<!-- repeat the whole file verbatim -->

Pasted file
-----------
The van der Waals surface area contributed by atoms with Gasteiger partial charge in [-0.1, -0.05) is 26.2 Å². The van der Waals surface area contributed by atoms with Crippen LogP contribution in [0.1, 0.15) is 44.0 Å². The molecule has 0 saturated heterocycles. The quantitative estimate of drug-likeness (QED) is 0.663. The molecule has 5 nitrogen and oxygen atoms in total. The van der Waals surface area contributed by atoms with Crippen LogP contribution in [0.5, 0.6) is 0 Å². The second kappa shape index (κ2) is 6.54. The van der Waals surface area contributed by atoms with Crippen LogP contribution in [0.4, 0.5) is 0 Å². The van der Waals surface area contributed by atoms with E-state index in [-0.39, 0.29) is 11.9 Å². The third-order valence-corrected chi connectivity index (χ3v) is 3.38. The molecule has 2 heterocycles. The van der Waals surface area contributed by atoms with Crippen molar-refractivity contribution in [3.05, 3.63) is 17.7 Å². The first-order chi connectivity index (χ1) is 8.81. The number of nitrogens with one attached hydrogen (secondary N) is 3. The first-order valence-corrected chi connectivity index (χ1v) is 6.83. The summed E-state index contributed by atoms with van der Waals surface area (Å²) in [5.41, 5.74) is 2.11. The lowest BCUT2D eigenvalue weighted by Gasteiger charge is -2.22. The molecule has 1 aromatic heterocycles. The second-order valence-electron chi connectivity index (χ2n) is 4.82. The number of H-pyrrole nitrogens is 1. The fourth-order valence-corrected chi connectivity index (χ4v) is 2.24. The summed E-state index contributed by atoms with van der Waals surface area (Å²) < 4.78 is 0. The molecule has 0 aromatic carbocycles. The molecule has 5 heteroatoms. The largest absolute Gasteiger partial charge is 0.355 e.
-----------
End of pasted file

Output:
The van der Waals surface area contributed by atoms with Gasteiger partial charge in [-0.1, -0.05) is 26.2 Å². The van der Waals surface area contributed by atoms with Crippen LogP contribution in [0.1, 0.15) is 44.0 Å². The molecule has 0 saturated heterocycles. The quantitative estimate of drug-likeness (QED) is 0.663. The molecule has 5 nitrogen and oxygen atoms in total. The van der Waals surface area contributed by atoms with Crippen LogP contribution in [0.5, 0.6) is 0 Å². The second kappa shape index (κ2) is 6.54. The van der Waals surface area contributed by atoms with Crippen LogP contribution in [0.4, 0.5) is 0 Å². The van der Waals surface area contributed by atoms with E-state index in [-0.39, 0.29) is 11.9 Å². The third-order valence-corrected chi connectivity index (χ3v) is 3.38. The molecule has 2 heterocycles. The van der Waals surface area contributed by atoms with Crippen molar-refractivity contribution in [3.05, 3.63) is 17.7 Å². The first-order chi connectivity index (χ1) is 8.81. The number of nitrogens with one attached hydrogen (secondary N) is 3. The first-order valence-corrected chi connectivity index (χ1v) is 6.83. The summed E-state index contributed by atoms with van der Waals surface area (Å²) in [5.41, 5.74) is 2.11. The lowest BCUT2D eigenvalue weighted by Gasteiger charge is -2.22. The molecule has 1 aromatic heterocycles. The second-order valence-electron chi connectivity index (χ2n) is 4.82. The number of H-pyrrole nitrogens is 1. The fourth-order valence-corrected chi connectivity index (χ4v) is 2.24. The summed E-state index contributed by atoms with van der Waals surface area (Å²) < 4.78 is 0. The molecule has 0 aromatic carbocycles. The molecule has 5 heteroatoms. The largest absolute Gasteiger partial charge is 0.355 e.